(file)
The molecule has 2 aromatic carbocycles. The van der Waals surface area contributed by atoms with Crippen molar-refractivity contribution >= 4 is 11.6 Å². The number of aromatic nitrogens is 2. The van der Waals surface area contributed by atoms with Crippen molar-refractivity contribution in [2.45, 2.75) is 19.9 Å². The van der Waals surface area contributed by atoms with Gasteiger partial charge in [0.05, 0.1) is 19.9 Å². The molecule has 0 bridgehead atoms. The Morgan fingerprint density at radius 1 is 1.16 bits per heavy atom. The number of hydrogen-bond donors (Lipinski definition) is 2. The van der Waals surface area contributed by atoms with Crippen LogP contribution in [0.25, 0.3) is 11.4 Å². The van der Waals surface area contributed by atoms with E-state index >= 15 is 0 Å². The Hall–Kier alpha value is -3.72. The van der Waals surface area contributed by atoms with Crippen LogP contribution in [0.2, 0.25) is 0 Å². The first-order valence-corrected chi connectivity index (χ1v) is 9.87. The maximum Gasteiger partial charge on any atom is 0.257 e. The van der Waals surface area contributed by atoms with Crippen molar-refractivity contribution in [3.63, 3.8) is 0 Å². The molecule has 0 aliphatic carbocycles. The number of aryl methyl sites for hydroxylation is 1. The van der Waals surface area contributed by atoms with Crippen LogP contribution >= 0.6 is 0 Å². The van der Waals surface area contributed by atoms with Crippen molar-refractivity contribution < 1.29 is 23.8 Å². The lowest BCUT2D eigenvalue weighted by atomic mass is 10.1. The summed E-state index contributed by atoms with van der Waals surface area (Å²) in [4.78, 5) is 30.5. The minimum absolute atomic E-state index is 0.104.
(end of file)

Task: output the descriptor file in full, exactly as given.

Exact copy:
The molecule has 2 aromatic carbocycles. The van der Waals surface area contributed by atoms with Crippen molar-refractivity contribution >= 4 is 11.6 Å². The number of aromatic nitrogens is 2. The van der Waals surface area contributed by atoms with Crippen molar-refractivity contribution in [2.45, 2.75) is 19.9 Å². The van der Waals surface area contributed by atoms with Gasteiger partial charge in [0.05, 0.1) is 19.9 Å². The molecule has 0 bridgehead atoms. The Morgan fingerprint density at radius 1 is 1.16 bits per heavy atom. The number of hydrogen-bond donors (Lipinski definition) is 2. The van der Waals surface area contributed by atoms with Crippen LogP contribution in [0.25, 0.3) is 11.4 Å². The van der Waals surface area contributed by atoms with E-state index >= 15 is 0 Å². The Hall–Kier alpha value is -3.72. The van der Waals surface area contributed by atoms with Crippen LogP contribution in [0.2, 0.25) is 0 Å². The first-order valence-corrected chi connectivity index (χ1v) is 9.87. The maximum Gasteiger partial charge on any atom is 0.257 e. The van der Waals surface area contributed by atoms with Crippen molar-refractivity contribution in [3.63, 3.8) is 0 Å². The molecule has 0 aliphatic carbocycles. The number of aryl methyl sites for hydroxylation is 1. The van der Waals surface area contributed by atoms with Crippen LogP contribution >= 0.6 is 0 Å². The van der Waals surface area contributed by atoms with Crippen molar-refractivity contribution < 1.29 is 23.8 Å². The lowest BCUT2D eigenvalue weighted by atomic mass is 10.1. The summed E-state index contributed by atoms with van der Waals surface area (Å²) in [4.78, 5) is 30.5. The minimum absolute atomic E-state index is 0.104.